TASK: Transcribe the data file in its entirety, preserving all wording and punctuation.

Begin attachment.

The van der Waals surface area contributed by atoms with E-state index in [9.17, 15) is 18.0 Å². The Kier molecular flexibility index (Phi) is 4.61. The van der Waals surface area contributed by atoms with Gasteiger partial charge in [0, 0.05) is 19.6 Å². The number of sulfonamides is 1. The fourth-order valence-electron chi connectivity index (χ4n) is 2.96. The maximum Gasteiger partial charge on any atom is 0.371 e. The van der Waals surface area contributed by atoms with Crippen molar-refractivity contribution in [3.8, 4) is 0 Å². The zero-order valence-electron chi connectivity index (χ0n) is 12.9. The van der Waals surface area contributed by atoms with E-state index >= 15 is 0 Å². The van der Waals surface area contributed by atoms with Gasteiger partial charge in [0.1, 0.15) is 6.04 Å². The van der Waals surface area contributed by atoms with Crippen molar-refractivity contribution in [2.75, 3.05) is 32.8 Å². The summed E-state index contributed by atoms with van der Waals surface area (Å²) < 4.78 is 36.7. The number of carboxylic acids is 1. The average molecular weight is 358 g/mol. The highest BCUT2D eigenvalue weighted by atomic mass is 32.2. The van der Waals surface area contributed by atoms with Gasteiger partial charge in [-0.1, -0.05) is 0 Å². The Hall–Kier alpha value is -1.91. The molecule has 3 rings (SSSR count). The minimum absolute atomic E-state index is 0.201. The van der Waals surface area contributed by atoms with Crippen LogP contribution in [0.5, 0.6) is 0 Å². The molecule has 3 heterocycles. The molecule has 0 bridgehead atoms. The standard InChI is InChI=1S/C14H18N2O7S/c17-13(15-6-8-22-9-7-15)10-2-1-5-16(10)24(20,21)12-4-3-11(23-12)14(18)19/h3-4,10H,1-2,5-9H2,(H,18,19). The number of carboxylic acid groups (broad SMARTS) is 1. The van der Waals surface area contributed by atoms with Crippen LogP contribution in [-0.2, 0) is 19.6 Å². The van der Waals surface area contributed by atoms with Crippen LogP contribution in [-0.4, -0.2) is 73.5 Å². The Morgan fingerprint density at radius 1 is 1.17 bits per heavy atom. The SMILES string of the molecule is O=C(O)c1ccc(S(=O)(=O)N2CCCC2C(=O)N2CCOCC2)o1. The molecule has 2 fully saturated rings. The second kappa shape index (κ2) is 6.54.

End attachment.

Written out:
The van der Waals surface area contributed by atoms with E-state index in [9.17, 15) is 18.0 Å². The Kier molecular flexibility index (Phi) is 4.61. The van der Waals surface area contributed by atoms with Gasteiger partial charge in [0, 0.05) is 19.6 Å². The number of sulfonamides is 1. The fourth-order valence-electron chi connectivity index (χ4n) is 2.96. The maximum Gasteiger partial charge on any atom is 0.371 e. The van der Waals surface area contributed by atoms with Crippen molar-refractivity contribution in [3.8, 4) is 0 Å². The zero-order valence-electron chi connectivity index (χ0n) is 12.9. The van der Waals surface area contributed by atoms with E-state index >= 15 is 0 Å². The van der Waals surface area contributed by atoms with Gasteiger partial charge in [0.1, 0.15) is 6.04 Å². The van der Waals surface area contributed by atoms with Crippen molar-refractivity contribution in [2.75, 3.05) is 32.8 Å². The summed E-state index contributed by atoms with van der Waals surface area (Å²) < 4.78 is 36.7. The number of carboxylic acids is 1. The average molecular weight is 358 g/mol. The highest BCUT2D eigenvalue weighted by atomic mass is 32.2. The van der Waals surface area contributed by atoms with Gasteiger partial charge in [-0.1, -0.05) is 0 Å². The Hall–Kier alpha value is -1.91. The molecule has 3 rings (SSSR count). The minimum absolute atomic E-state index is 0.201. The van der Waals surface area contributed by atoms with Crippen LogP contribution in [0.5, 0.6) is 0 Å². The molecule has 3 heterocycles. The molecule has 0 bridgehead atoms. The standard InChI is InChI=1S/C14H18N2O7S/c17-13(15-6-8-22-9-7-15)10-2-1-5-16(10)24(20,21)12-4-3-11(23-12)14(18)19/h3-4,10H,1-2,5-9H2,(H,18,19). The number of carboxylic acid groups (broad SMARTS) is 1. The van der Waals surface area contributed by atoms with Crippen LogP contribution in [-0.2, 0) is 19.6 Å². The van der Waals surface area contributed by atoms with Crippen LogP contribution in [-0.4, -0.2) is 73.5 Å². The Morgan fingerprint density at radius 1 is 1.17 bits per heavy atom. The SMILES string of the molecule is O=C(O)c1ccc(S(=O)(=O)N2CCCC2C(=O)N2CCOCC2)o1. The molecule has 2 fully saturated rings. The second kappa shape index (κ2) is 6.54.